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  1. Abstract

    Protein activity is generally functionally integrated and spatially restricted to key locations within the cell. Knocksideways experiments allow researchers to rapidly move proteins to alternate or ectopic regions of the cell and assess the resultant cellular response. Briefly, individual proteins to be tested using this approach must be modified with moieties that dimerize under treatment with rapamycin to promote the experimental spatial relocalizations. CRISPR technology enables researchers to engineer modified protein directly in cells while preserving proper protein levels because the engineered protein will be expressed from endogenous promoters. Here we provide straightforward instructions to engineer tagged, rapamycin‐relocalizable proteins in cells. The protocol is described in the context of our work with the microtubule depolymerizer MCAK/Kif2C, but it is easily adaptable to other genes and alternate tags such as degrons, optogenetic constructs, and other experimentally useful modifications. Off‐target effects are minimized by testing for the most efficient target site using a split‐GFP construct. This protocol involves no proprietary kits, only plasmids available from repositories (such as Validation, relocalization, and some example novel discoveries obtained working with endogenous protein levels are described. A graduate student with access to a fluorescence microscope should be able to prepare engineered cells with spatially controllable endogenous protein using this protocol. © 2023 The Authors. Current Protocols published by Wiley Periodicals LLC.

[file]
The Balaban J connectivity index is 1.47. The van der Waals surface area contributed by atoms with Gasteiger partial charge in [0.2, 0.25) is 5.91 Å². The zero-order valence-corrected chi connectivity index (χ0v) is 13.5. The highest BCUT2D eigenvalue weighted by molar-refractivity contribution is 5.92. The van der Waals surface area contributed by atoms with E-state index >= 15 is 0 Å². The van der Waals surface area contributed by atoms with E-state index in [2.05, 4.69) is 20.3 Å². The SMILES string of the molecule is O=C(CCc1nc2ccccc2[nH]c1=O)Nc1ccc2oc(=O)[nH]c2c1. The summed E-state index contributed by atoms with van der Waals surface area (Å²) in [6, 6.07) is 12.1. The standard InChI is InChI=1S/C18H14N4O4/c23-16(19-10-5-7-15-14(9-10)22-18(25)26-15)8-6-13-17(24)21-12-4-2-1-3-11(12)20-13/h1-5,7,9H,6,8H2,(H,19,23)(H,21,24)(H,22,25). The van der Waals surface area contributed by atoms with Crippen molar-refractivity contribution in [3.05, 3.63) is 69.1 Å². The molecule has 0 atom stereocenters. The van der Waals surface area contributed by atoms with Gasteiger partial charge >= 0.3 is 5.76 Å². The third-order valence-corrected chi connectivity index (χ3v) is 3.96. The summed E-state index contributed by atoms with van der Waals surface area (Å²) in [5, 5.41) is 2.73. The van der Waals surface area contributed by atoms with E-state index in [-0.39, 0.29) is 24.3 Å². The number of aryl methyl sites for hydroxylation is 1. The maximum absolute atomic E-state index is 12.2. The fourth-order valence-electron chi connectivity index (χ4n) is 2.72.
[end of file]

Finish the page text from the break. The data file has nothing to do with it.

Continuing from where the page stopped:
Basic Protocol 1: Choosing a target site for gene modification

    Basic Protocol 2: Design of gRNA(s) for targeted gene modification

    Basic Protocol 3: Split‐GFP test for target efficiency

    Basic Protocol 4: Design of the recombination template and analytical primers

    Support Protocol 1: Design of primers for analytical PCR

    Basic Protocol 5: Transfection, isolation, and validation of engineered cells

    Support Protocol 2: Stable transfection of engineered cells with binding partners

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